Polycystic kidney disease is characterized by localized autonomous cellular proliferation, compartmentalized fluid accumulation within the cysts, and intraparenchymal fibrosis of the kidney. The clinical features include renal failure, liver cysts, and vascular and cardiac valve abnormalities. Recent developments have extended our understanding of cyst formation, fluid secretion, and the genetics of polycystic kidney disease. Two causal genes for polycystic kidney disease, PKD1 and PKD2, that are responsible for greater than 95% of cases of autosomal dominant polycystic kidney disease, have been identified and sequenced. The mechanisms of cystogenesis are being uncovered and the phenotypic features of cystic epithelial cells are being discovered. This review describes recent advances made in the molecular biology of the genetic causes of polycystic kidney disease. The mechanistic details of cystogenesis are discussed and contrasted with the paradigms that guide current experimental approaches.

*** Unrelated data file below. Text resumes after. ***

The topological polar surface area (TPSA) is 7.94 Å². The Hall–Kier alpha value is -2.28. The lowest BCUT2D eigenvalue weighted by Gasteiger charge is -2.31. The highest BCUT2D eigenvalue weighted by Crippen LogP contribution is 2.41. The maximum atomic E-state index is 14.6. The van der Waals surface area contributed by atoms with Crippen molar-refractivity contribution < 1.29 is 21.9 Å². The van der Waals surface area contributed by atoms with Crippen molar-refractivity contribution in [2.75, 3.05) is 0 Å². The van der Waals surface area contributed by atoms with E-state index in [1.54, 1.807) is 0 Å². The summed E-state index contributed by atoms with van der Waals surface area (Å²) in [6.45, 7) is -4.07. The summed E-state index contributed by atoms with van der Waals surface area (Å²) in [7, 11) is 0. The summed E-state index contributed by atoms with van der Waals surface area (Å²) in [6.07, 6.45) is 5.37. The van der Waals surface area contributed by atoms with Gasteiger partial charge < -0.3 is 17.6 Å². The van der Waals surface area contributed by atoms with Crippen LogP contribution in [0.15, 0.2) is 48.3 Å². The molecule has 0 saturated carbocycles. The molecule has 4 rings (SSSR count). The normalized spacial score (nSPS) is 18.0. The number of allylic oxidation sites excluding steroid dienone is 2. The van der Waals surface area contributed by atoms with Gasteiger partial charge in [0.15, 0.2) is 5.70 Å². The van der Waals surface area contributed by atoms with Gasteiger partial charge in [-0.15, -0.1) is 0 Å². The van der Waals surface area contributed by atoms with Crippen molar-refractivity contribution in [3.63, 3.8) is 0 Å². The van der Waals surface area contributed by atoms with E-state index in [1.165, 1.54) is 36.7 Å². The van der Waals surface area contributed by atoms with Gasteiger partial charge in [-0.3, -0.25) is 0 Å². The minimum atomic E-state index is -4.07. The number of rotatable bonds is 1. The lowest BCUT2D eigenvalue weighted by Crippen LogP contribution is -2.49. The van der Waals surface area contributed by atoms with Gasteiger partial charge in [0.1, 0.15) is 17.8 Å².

ASJC Scopus subject areas
- Internal Medicine